48   48   433 Elijah Armstrong      SO Boise State           5:54   11:55   17:53   24:00.2  4:50 
   49   49   439 Ahmed Muhumed         FR Boise State           5:56   11:59   17:54   24:01.1  4:50 
   50   50   704 Brody Smith           SO Purdue                5:59   11:58   17:53   24:01.6  4:50

Men’s top 10 teams * Full results

1.    46  Northern Arizona                                   (  23:29.6  1:57:28.0   0:25.8)
2.   135  Wisconsin                                          (  23:44.9  1:58:44.4   0:59.7)
3.   140  Portland                                           (  23:47.1  1:58:55.1   0:35.1)
4.   152  Iowa State                                         (  23:47.9  1:58:59.2   0:53.6)
5.   160  Boise State                                        (  23:51.7  1:59:18.5   0:23.2)
6.   253  Colorado St.                                       (  24:00.3  2:00:01.5   0:55.3)
7.   267  Air Force                                          (  24:03.4  2:00:17.0   0:48.1)
8.   278  Colorado                                           (  24:02.9  2:00:14.1   1:10.2)
9.   317  Purdue                                             (  24:08.3  2:00:41.2   1:08.6)
10.  332  Southern Utah                                      (  24:09.4  2:00:47.0   0:57.7)

Quick Take: Should we just hand the NAU men the team title now?

Screenshot (2257)NAU won by 89 points and didn’t even run their #1 guy. They scored four fewer points than they did at this meet in 2017 — when they went on to win NCAAs by 53 points. Somehow, NAU lost an NCAA champion in Andy Trouard and chose not to run their top guy in Matt Baxter and got better. We spoke with a bunch of men’s coaches earlier this month for our NCAA top 10 countdown and several of them told us they feared that NAU was untouchable and that they would run away with NCAAs in November. That certainly looks like the case right now.

The best news for NAU is that their supporting cast has greatly improved. We knew going in that Tyler Day (3rd today) and Peter Lomong (7th) would run great as both men finished in the top 10 at NCAAs last year. But for Luis Grijalva (60th at NCAAs last year, 5th today) and Blaise Ferro (didn’t race XC last year, 8th today) to be right up there with them has got to be scary for the rest of the NCAA.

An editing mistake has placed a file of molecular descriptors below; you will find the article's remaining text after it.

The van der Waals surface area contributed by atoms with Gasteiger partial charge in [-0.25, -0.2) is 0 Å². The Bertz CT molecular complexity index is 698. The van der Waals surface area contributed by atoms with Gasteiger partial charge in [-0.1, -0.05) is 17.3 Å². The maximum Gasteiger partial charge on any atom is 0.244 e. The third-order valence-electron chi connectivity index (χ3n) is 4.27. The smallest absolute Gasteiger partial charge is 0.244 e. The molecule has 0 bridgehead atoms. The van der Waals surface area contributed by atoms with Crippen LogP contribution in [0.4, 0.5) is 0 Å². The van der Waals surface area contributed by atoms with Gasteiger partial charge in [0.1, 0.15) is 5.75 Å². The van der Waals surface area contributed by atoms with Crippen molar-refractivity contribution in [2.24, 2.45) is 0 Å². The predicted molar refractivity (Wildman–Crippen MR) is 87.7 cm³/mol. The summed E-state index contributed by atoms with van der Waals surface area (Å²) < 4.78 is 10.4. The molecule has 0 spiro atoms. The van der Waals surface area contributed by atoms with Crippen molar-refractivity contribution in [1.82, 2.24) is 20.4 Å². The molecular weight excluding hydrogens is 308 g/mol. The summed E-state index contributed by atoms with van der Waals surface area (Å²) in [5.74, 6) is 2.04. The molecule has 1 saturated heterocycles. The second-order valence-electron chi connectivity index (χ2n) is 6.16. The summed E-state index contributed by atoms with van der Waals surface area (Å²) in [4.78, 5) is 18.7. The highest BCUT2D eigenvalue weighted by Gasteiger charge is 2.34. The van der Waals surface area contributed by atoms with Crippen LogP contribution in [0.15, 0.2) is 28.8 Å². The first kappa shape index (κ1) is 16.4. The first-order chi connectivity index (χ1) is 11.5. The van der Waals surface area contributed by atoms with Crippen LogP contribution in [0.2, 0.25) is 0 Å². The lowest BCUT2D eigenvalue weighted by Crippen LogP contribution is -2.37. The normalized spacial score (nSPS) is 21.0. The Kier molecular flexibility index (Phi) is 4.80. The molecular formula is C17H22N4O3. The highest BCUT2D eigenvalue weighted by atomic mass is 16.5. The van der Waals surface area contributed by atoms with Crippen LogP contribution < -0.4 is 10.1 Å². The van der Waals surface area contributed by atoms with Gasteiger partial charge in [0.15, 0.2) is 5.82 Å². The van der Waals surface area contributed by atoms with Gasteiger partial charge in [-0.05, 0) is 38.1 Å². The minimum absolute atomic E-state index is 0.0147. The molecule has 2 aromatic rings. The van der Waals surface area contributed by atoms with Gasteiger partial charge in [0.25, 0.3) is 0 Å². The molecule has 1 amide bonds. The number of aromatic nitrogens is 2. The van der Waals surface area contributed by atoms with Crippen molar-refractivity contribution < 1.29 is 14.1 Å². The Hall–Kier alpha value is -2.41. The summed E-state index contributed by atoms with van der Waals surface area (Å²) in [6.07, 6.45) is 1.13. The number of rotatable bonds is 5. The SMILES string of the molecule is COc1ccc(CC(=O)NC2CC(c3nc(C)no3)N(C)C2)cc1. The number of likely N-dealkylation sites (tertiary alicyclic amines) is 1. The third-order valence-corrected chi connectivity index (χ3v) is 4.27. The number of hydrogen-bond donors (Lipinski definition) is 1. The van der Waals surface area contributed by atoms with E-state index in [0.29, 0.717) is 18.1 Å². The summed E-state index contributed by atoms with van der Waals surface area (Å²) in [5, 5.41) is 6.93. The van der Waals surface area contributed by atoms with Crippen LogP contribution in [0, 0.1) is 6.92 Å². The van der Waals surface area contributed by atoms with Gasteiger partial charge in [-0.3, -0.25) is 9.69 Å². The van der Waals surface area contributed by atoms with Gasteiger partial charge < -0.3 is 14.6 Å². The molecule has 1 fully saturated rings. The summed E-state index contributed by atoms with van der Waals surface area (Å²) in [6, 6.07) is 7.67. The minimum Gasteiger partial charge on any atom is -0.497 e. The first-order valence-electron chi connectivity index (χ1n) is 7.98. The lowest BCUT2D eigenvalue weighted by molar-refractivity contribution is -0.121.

As for why Baxter didn’t run, NAU coach Mike Smith told us that “we’re just continuing to build him, his volume is real high right now and we’ll open him up in two weeks at Pre-Nats.” Smith said that Baxter made the trip to Madison with the team and that he worked out on the course this morning and “looked good.”

While NAU undoubtedly ran great today and are clearly the favorites to win NCAAs, we’re not going to hand them the trophy in September. They crushed some great teams today, including last year’s NCAA runners-up in Portland, but the #2 and #3 teams in LetsRun’s preseason rankings did not run in Madison. Our #2 squad, BYU, ran at Notre Dame instead, and they did about as well as could be expected, putting six men in the top 11 finishers to score 23 points (full results here). Of course, the field at Notre Dame was a lot weaker (No. 28 Furman was the only other ranked team), but we’re not writing off BYU just yet. Our #3 team, Stanford, has also yet to race its top guys this year, but several of them should feature in tomorrow’s Stanford Invitational.

Quick Take: Wisconsin is back, baby!

Wisconsin has failed to qualify for NCAAs in two of the past three years, in part because of some bad injury luck and in part due to some strategic redshirting (had McDonald run in 2017, Wisconsin almost certainly would have qualified). But with McDonald back and Olin Hacker (66th at NCAAs in 2016) healthy, the Badgers ran great today at home. A lot can change between now and November, but with the Badgers effectively scoring four guys thanks to McDonald’s brilliance, they could be a podium contender at NCAAs.

Quick Take: What happened to Alabama?